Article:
Supermarkets and other retailers are under increasing pressure to reduce packaging to limit their overall waste
ASDA and Marks & Spencer lead assault on packaging waste crisis - but will it work?
9th November, 2010
As UK supermarkets scramble to reduce packaging in the face of growing legislation and consumer demand, Aimee Steen talks exclusively to those tackling the problem at high street stores and asks what role customers have to play
There’s not much a joint of beef can do to be offensive. Unless you’re vegetarian, in which case steering clear of the meat aisle in the supermarket is probably the best option. Lincolnshire trading standards, however, did have a problem with a Sainsbury’s Taste the Difference joint. It wasn’t too big, it wasn’t too small, it wasn’t claiming it was delicious when it actually didn’t have much on a bog-standard burger. It simply had too much packaging.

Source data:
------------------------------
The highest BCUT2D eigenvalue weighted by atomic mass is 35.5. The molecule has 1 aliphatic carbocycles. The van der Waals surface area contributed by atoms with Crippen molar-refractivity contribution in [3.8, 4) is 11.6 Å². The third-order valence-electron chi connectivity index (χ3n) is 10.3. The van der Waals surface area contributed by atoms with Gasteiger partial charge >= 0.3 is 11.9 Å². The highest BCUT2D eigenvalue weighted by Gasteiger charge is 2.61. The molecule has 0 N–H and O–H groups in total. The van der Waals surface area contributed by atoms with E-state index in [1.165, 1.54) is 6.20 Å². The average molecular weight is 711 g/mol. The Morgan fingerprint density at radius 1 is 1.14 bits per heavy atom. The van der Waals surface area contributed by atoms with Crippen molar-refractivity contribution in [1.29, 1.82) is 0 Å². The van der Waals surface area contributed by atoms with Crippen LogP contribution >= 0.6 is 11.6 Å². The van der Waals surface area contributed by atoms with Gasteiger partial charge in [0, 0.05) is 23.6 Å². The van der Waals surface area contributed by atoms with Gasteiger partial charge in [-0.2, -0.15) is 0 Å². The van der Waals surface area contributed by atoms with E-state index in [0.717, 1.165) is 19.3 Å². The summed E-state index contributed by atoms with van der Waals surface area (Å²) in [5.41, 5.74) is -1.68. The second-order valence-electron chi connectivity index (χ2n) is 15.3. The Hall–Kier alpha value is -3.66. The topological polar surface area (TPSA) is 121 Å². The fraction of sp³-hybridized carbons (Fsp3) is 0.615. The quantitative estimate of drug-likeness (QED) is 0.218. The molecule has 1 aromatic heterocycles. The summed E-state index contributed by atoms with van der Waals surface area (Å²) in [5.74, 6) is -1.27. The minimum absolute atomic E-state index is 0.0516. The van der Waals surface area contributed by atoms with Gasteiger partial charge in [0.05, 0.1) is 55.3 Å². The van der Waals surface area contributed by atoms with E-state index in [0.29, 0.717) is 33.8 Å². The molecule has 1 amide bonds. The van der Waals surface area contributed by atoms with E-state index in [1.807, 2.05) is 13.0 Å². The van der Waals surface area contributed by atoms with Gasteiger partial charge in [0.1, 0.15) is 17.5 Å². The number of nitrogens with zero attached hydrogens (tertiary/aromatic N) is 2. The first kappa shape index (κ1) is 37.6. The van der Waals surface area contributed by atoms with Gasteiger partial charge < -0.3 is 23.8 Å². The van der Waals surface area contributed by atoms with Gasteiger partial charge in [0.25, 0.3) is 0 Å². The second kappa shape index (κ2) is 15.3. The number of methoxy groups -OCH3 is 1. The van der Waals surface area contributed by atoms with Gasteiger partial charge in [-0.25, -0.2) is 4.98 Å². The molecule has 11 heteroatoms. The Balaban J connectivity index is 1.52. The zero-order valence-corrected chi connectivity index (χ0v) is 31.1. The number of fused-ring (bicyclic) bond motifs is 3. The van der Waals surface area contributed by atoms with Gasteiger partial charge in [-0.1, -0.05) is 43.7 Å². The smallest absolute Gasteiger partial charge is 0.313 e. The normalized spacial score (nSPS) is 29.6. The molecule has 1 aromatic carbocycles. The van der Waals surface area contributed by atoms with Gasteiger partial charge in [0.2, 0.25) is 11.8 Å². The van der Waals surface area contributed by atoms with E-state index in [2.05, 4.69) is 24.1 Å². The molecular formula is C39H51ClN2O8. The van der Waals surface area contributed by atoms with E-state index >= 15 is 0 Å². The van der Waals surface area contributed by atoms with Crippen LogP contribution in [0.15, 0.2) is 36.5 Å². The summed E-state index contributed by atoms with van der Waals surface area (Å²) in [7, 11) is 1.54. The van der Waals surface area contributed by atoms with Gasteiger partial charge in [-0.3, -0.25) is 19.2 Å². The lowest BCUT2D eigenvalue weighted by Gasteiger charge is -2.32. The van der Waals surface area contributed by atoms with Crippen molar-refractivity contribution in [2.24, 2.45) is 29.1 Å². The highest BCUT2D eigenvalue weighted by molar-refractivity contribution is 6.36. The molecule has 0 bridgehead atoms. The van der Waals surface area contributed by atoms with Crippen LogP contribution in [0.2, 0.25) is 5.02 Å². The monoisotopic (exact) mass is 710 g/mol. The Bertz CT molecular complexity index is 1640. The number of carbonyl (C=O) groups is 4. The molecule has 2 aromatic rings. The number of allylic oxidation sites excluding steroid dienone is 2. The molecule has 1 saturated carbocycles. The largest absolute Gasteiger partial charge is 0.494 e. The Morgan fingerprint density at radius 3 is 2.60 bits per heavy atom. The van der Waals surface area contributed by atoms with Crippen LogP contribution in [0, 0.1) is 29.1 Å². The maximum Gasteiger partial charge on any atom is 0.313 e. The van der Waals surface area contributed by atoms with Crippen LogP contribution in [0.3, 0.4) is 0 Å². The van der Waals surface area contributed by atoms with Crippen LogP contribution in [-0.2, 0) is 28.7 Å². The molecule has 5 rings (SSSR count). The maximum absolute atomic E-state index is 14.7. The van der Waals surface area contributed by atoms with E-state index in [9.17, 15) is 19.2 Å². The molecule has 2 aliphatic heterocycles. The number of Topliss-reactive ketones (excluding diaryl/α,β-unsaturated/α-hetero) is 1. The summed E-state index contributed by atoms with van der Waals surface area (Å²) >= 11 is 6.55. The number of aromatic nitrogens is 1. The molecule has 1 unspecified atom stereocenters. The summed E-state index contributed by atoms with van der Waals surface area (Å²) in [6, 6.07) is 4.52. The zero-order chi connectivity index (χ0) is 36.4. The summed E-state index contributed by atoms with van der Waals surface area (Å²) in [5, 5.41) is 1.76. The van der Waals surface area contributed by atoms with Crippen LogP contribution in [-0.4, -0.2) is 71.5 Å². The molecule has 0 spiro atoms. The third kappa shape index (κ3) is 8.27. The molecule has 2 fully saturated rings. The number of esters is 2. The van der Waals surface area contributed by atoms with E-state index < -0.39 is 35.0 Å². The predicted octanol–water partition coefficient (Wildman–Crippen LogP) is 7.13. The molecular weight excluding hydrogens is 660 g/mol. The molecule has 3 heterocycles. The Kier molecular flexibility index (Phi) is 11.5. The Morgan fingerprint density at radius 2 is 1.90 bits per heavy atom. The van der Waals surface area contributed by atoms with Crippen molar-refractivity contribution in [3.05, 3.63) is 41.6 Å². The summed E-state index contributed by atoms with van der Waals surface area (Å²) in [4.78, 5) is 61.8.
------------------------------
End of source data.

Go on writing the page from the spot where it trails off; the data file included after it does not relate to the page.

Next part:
It was a landmark case, believed to be the first packaging prosecution brought against a major supermarket, but it was dropped just before it was due to be heard in October 2010. Lincolnshire council decided that the offending product had, in fact, had its packaging sufficiently reduced. Sainsbury’s claimed that the product’s packaging had already been reduced by 53 per cent and would be reduced by a further 10 per cent. All in all, we will never know whether the case would have been successful.
These days, packaging is everywhere. Whether it’s a simple foil wrapper for your crisps, a plastic bottle for your fabric softener or an elaborate construction for your beef joint, it’s difficult to...
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